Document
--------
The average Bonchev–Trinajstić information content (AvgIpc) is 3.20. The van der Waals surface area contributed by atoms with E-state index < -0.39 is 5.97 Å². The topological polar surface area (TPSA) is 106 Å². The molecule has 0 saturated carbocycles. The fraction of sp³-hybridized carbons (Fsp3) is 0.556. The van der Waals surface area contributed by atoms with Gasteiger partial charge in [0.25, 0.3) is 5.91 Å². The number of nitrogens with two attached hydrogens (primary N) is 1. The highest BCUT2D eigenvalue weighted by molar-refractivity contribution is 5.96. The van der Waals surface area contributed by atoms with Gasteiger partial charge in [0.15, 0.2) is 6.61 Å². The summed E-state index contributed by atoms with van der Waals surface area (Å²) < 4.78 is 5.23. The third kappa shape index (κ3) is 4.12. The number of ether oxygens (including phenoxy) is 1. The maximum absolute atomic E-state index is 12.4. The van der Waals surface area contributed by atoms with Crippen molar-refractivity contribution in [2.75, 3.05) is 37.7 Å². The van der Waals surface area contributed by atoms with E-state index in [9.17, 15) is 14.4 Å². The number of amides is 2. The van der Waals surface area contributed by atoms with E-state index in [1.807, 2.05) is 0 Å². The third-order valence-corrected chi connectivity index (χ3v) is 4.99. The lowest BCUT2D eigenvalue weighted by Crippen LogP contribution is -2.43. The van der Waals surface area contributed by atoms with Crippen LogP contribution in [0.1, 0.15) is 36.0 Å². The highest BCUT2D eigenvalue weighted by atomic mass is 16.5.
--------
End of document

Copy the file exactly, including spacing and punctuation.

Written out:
The average Bonchev–Trinajstić information content (AvgIpc) is 3.20. The van der Waals surface area contributed by atoms with E-state index < -0.39 is 5.97 Å². The topological polar surface area (TPSA) is 106 Å². The molecule has 0 saturated carbocycles. The fraction of sp³-hybridized carbons (Fsp3) is 0.556. The van der Waals surface area contributed by atoms with Gasteiger partial charge in [0.25, 0.3) is 5.91 Å². The number of nitrogens with two attached hydrogens (primary N) is 1. The highest BCUT2D eigenvalue weighted by molar-refractivity contribution is 5.96. The van der Waals surface area contributed by atoms with Gasteiger partial charge in [0.15, 0.2) is 6.61 Å². The summed E-state index contributed by atoms with van der Waals surface area (Å²) < 4.78 is 5.23. The third kappa shape index (κ3) is 4.12. The number of ether oxygens (including phenoxy) is 1. The maximum absolute atomic E-state index is 12.4. The van der Waals surface area contributed by atoms with Crippen molar-refractivity contribution in [2.75, 3.05) is 37.7 Å². The van der Waals surface area contributed by atoms with E-state index in [9.17, 15) is 14.4 Å². The number of amides is 2. The van der Waals surface area contributed by atoms with E-state index in [1.807, 2.05) is 0 Å². The third-order valence-corrected chi connectivity index (χ3v) is 4.99. The lowest BCUT2D eigenvalue weighted by Crippen LogP contribution is -2.43. The van der Waals surface area contributed by atoms with Crippen LogP contribution in [0.1, 0.15) is 36.0 Å². The highest BCUT2D eigenvalue weighted by atomic mass is 16.5.